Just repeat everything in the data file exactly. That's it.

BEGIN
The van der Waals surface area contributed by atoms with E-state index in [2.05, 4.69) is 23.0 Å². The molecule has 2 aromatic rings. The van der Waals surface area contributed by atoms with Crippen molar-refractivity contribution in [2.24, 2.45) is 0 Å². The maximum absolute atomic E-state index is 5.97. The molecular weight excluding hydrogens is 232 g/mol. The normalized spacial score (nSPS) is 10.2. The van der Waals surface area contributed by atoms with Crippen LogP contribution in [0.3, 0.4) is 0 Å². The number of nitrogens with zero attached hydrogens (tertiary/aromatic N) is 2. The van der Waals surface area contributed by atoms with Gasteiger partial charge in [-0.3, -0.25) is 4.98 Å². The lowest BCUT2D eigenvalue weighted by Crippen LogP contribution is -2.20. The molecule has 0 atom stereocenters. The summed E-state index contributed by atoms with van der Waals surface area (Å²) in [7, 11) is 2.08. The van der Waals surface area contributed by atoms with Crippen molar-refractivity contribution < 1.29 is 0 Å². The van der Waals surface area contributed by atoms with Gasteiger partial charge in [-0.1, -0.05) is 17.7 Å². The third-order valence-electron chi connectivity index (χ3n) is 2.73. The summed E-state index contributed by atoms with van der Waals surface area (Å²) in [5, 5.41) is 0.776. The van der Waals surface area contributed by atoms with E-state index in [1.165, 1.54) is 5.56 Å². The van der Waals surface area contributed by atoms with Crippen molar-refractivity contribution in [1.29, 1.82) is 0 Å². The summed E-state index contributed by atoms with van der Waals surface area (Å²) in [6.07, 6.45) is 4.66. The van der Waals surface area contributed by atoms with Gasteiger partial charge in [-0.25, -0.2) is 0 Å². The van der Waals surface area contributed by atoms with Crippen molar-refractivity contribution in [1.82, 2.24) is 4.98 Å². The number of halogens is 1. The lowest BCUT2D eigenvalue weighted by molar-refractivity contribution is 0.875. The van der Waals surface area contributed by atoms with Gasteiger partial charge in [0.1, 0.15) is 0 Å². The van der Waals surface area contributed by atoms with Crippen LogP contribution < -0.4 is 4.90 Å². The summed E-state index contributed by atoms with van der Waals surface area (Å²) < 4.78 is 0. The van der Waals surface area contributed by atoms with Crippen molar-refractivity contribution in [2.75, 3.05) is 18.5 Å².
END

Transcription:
The van der Waals surface area contributed by atoms with E-state index in [2.05, 4.69) is 23.0 Å². The molecule has 2 aromatic rings. The van der Waals surface area contributed by atoms with Crippen molar-refractivity contribution in [2.24, 2.45) is 0 Å². The maximum absolute atomic E-state index is 5.97. The molecular weight excluding hydrogens is 232 g/mol. The normalized spacial score (nSPS) is 10.2. The van der Waals surface area contributed by atoms with Crippen LogP contribution in [0.3, 0.4) is 0 Å². The number of nitrogens with zero attached hydrogens (tertiary/aromatic N) is 2. The van der Waals surface area contributed by atoms with Gasteiger partial charge in [-0.3, -0.25) is 4.98 Å². The lowest BCUT2D eigenvalue weighted by Crippen LogP contribution is -2.20. The molecule has 0 atom stereocenters. The summed E-state index contributed by atoms with van der Waals surface area (Å²) in [7, 11) is 2.08. The van der Waals surface area contributed by atoms with Crippen molar-refractivity contribution < 1.29 is 0 Å². The van der Waals surface area contributed by atoms with Gasteiger partial charge in [-0.1, -0.05) is 17.7 Å². The third-order valence-electron chi connectivity index (χ3n) is 2.73. The summed E-state index contributed by atoms with van der Waals surface area (Å²) in [5, 5.41) is 0.776. The van der Waals surface area contributed by atoms with E-state index in [1.165, 1.54) is 5.56 Å². The van der Waals surface area contributed by atoms with Crippen molar-refractivity contribution in [1.29, 1.82) is 0 Å². The summed E-state index contributed by atoms with van der Waals surface area (Å²) in [6.07, 6.45) is 4.66. The van der Waals surface area contributed by atoms with Gasteiger partial charge in [-0.25, -0.2) is 0 Å². The van der Waals surface area contributed by atoms with Crippen molar-refractivity contribution in [1.82, 2.24) is 4.98 Å². The number of halogens is 1. The lowest BCUT2D eigenvalue weighted by molar-refractivity contribution is 0.875. The van der Waals surface area contributed by atoms with Gasteiger partial charge in [0.1, 0.15) is 0 Å². The van der Waals surface area contributed by atoms with Crippen LogP contribution < -0.4 is 4.90 Å². The summed E-state index contributed by atoms with van der Waals surface area (Å²) < 4.78 is 0. The van der Waals surface area contributed by atoms with Crippen molar-refractivity contribution in [2.75, 3.05) is 18.5 Å².